Anyway, after the undoubted success of our Magical Mystery Tour, our next ‘outing’ was to the Jaeger LeCoultre Polo ‘Gold Cup’ Final at Cowdray Park at Midhurst, which attracts enthusiasts from far and wide, and we could not have chosen a better setting for our loan car, than on a gentle slope looking downhill towards the main Polo Ground, and, as the photos show, we took my step daughter and grandchildren, and enjoyed a very good picnic on a perfect summer’s day, washed down with my favourite Provencal Rose, from Chateau Minuty, which overlooks  the Bay of St Tropez.


The final was thrilling, and the whole place creates a certain ‘Nostalgia’ for an England of long ago, when people were polite to each other, and enjoyed the  simple things in life, including the wonderful ‘backdrop’ of the Cowdray Estate and the mature parkland surrounding the Polo Grounds, which is about as English as you can get.

As for the Gold Cup Final, this was won by King Power Foxes who beat a UAE team 14-8 in a thrilling final watched by 14,000 people, and reminded you of how civilised a country we live in, and how beautiful it is.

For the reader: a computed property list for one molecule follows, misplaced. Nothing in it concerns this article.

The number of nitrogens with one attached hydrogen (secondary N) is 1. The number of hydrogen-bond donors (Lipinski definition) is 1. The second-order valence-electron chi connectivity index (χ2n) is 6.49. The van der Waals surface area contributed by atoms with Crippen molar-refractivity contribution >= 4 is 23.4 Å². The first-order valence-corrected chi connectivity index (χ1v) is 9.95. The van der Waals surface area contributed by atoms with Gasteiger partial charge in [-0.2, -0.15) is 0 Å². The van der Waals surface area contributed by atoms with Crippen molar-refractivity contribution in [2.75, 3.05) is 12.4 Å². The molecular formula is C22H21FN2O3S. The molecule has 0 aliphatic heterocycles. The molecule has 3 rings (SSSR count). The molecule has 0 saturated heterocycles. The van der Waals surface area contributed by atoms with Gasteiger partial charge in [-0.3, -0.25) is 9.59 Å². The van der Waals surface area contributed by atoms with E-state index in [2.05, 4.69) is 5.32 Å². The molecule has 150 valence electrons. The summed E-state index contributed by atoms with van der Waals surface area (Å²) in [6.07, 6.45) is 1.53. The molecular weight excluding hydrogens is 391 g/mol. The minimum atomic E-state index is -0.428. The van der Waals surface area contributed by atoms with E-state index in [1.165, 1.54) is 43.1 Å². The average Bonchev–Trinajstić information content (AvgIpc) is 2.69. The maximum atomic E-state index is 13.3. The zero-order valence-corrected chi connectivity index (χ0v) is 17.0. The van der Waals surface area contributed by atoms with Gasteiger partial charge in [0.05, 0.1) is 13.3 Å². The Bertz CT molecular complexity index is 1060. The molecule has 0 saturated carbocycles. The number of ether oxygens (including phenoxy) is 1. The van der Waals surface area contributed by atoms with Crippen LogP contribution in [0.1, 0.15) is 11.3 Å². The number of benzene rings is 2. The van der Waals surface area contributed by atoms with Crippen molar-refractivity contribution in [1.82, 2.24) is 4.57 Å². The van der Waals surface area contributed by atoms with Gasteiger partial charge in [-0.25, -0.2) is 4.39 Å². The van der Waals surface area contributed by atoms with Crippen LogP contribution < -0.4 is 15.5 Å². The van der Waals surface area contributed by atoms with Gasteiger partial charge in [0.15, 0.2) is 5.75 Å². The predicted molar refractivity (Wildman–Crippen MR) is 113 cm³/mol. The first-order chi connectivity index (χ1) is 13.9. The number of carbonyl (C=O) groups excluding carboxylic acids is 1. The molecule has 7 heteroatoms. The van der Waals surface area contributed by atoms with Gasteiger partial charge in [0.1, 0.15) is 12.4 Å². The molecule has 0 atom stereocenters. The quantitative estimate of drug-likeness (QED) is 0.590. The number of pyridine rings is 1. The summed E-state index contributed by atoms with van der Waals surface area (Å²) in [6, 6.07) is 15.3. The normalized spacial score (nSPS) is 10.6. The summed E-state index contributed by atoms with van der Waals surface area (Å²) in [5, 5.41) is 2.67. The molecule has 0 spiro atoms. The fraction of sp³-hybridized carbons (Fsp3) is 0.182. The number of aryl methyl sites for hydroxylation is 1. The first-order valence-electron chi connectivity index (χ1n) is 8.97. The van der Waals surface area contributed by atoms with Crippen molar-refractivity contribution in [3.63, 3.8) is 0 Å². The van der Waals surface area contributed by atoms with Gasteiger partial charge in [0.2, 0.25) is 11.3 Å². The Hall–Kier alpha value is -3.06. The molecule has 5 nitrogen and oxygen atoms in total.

Seeing so many Rolls-Royces at the Polo reminded me of that wonderful poem by Hillarie Beloc about guests arriving for a Garden Party at Buckingham Palace:

 “The Rich arrived in pairs and also in Rolls Royces; They talked of their affairs In loud and strident voices… The Poor arrived in Fords, Whose features they resembled; They laughed to see so many Lords And Ladies all assembled. The People in Between Looked underdone and harassed, And out of place and mean, And Horribly embarrassed.

 However, there was no such embarrassment at Cowdray Park which entertained an enthusiastic audience, and it is evident that Polo has become a much more democratic sport, with many knowledgeable followers, and it is now a truly International sport with its cosmopolitan entourage.

After the presentations, we left the ‘young and the beautiful’ to enjoy what looked like it was going to be a mammoth Barbecue, and party into the night, whilst we drove home, heading west along the A272 enjoying the evening sun with the roof still down.


When we got home, the fields of barley surrounding our house were gently waving in the gentlest breeze, and so we took a few more photos in that wonderfully soft evening light, to complete our record of a exceptional weekend, with an exceptional motor car.